Giant sunspot is now three times the size of Earth and pointing toward our planet

The fast-growing sunspot doubled in size in 24 hours and can produce medium-class flares.


A sunspot nearly three times the size of Earth is within our planet’s crosshairs and may spew out mid-class flares in the near future.

“Yesterday, sunspot AR3038 was big. It’s huge today,” Tony Phillips, quoted by, wrote on on Wednesday (June 22).

“The fast-growing sunspot has doubled in size in just 24 hours,” Phillips added, noting that the surrounding magnetic field has the potential to launch M-class solar flares toward our planet.

CME: coronal mass ejection

If the sunspot launches a coronal mass ejection, or CME, of charged particles that stare at our planet, it’s possible those particles will interact with our magnetic field and create colored lights in our atmosphere, known as auroras.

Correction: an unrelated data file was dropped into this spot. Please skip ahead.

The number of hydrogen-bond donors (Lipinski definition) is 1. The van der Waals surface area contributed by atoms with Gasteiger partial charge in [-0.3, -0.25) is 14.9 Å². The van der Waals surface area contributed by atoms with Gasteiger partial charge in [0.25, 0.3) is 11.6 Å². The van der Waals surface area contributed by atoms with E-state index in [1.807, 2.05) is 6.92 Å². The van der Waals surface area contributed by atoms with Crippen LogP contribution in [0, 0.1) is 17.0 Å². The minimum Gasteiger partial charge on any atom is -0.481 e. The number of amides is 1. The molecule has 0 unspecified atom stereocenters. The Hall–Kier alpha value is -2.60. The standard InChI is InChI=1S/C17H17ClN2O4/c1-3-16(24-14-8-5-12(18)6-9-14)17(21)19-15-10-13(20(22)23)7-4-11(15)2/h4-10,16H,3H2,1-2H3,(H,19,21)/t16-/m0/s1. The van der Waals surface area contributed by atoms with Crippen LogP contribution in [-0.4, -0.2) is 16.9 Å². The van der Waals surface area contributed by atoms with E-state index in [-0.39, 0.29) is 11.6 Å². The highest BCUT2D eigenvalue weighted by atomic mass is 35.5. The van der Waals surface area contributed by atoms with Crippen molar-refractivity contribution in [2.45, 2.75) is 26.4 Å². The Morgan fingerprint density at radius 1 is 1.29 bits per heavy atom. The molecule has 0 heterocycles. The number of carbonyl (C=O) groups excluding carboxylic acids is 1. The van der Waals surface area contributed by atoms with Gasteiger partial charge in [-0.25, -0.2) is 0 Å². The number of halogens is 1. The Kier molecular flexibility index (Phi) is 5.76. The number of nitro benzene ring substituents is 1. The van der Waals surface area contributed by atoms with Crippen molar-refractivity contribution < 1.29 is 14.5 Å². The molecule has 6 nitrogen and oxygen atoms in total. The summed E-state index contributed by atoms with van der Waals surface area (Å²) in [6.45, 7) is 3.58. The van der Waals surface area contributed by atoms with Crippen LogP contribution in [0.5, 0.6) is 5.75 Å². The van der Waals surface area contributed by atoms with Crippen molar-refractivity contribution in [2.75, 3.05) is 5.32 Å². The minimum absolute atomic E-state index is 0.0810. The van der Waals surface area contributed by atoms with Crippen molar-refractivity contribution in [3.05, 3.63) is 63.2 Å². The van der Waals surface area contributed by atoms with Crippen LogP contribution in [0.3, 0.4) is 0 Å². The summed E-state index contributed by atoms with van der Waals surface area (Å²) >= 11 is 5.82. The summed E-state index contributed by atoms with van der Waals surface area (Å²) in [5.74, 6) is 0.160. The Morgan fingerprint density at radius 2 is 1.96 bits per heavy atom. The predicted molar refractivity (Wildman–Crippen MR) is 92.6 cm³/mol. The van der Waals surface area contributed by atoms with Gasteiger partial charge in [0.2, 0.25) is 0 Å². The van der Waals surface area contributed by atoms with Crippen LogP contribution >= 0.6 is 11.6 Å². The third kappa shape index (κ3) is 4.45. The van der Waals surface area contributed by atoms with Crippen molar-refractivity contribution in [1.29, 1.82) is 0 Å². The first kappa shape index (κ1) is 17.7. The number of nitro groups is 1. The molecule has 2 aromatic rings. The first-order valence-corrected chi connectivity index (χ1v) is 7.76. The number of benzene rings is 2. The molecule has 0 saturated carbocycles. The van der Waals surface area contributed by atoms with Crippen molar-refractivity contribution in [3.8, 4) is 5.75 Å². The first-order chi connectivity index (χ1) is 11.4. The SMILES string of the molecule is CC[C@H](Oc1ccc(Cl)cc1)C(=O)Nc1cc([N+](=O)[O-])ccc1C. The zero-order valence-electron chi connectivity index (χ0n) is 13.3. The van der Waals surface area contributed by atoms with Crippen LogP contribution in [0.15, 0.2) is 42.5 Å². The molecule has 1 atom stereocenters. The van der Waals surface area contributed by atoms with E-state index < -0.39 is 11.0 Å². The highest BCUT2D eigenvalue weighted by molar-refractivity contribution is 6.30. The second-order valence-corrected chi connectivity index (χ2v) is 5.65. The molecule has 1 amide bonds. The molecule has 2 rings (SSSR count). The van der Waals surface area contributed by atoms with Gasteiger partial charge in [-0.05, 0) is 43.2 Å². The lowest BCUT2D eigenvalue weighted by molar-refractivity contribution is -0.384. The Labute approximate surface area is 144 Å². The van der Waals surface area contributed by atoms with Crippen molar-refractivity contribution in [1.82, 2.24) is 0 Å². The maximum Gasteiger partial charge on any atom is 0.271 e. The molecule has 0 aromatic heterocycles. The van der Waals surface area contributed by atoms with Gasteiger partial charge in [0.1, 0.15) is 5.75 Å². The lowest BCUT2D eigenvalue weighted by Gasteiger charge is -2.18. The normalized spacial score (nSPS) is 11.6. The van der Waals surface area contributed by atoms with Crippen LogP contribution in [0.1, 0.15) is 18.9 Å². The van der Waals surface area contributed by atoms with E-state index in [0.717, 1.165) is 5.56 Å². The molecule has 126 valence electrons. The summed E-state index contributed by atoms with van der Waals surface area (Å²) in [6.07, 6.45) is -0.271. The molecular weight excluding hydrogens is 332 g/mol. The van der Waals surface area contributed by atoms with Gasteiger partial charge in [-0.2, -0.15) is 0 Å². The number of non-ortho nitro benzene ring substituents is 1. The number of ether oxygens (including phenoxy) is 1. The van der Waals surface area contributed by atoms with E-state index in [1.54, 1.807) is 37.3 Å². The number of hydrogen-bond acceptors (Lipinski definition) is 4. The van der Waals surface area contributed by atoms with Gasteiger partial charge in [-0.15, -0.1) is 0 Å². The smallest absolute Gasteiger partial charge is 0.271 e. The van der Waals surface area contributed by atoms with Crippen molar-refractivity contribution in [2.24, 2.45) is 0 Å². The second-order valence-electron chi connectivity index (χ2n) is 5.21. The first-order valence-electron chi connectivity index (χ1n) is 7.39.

The sun has been particularly active this spring, sending out many M-class and X-class (the strongest class) flares as activity grows in the regular 11-year sunspot cycle.

CMEs are generally harmless and may cause brief radio blackouts along with colorful auroras. However, on rare occasions, CMEs can disrupt essential infrastructure such as satellites or power lines.

This is why both NASA and NOAA monitor the sun all the time. Additionally, NASA’s Parker Solar Probe mission is flying very close to the sun periodically to learn more about the origins of sunspots and better understand the space weather the sun creates.